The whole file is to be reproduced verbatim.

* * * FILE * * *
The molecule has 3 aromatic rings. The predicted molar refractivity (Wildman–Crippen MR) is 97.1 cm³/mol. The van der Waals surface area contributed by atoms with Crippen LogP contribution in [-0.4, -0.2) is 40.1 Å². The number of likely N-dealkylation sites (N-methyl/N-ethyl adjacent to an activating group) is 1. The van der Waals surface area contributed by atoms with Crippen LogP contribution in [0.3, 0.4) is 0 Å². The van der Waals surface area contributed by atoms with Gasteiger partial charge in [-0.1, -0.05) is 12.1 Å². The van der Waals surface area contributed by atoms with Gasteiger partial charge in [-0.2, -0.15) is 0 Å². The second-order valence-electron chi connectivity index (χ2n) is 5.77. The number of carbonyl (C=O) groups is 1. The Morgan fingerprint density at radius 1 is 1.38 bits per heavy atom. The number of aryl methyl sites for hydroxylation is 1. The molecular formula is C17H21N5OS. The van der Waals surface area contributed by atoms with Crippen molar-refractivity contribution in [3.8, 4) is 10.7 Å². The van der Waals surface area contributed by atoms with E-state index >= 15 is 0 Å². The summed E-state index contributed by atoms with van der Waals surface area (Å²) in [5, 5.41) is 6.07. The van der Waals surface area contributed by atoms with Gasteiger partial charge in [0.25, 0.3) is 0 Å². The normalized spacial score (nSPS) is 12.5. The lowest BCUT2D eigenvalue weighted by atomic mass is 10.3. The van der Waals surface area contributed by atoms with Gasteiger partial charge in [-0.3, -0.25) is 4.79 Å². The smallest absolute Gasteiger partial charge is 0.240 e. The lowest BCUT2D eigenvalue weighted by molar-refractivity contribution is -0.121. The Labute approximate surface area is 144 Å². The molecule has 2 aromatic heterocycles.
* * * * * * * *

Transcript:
The molecule has 3 aromatic rings. The predicted molar refractivity (Wildman–Crippen MR) is 97.1 cm³/mol. The van der Waals surface area contributed by atoms with Crippen LogP contribution in [-0.4, -0.2) is 40.1 Å². The number of likely N-dealkylation sites (N-methyl/N-ethyl adjacent to an activating group) is 1. The van der Waals surface area contributed by atoms with Crippen LogP contribution in [0.3, 0.4) is 0 Å². The van der Waals surface area contributed by atoms with Gasteiger partial charge in [-0.1, -0.05) is 12.1 Å². The van der Waals surface area contributed by atoms with Gasteiger partial charge in [-0.2, -0.15) is 0 Å². The second-order valence-electron chi connectivity index (χ2n) is 5.77. The number of carbonyl (C=O) groups is 1. The Morgan fingerprint density at radius 1 is 1.38 bits per heavy atom. The number of aryl methyl sites for hydroxylation is 1. The molecular formula is C17H21N5OS. The van der Waals surface area contributed by atoms with Crippen molar-refractivity contribution in [3.8, 4) is 10.7 Å². The van der Waals surface area contributed by atoms with E-state index >= 15 is 0 Å². The summed E-state index contributed by atoms with van der Waals surface area (Å²) in [5, 5.41) is 6.07. The van der Waals surface area contributed by atoms with Gasteiger partial charge in [0.25, 0.3) is 0 Å². The normalized spacial score (nSPS) is 12.5. The lowest BCUT2D eigenvalue weighted by atomic mass is 10.3. The van der Waals surface area contributed by atoms with Gasteiger partial charge in [-0.3, -0.25) is 4.79 Å². The smallest absolute Gasteiger partial charge is 0.240 e. The lowest BCUT2D eigenvalue weighted by molar-refractivity contribution is -0.121. The Labute approximate surface area is 144 Å². The molecule has 2 aromatic heterocycles.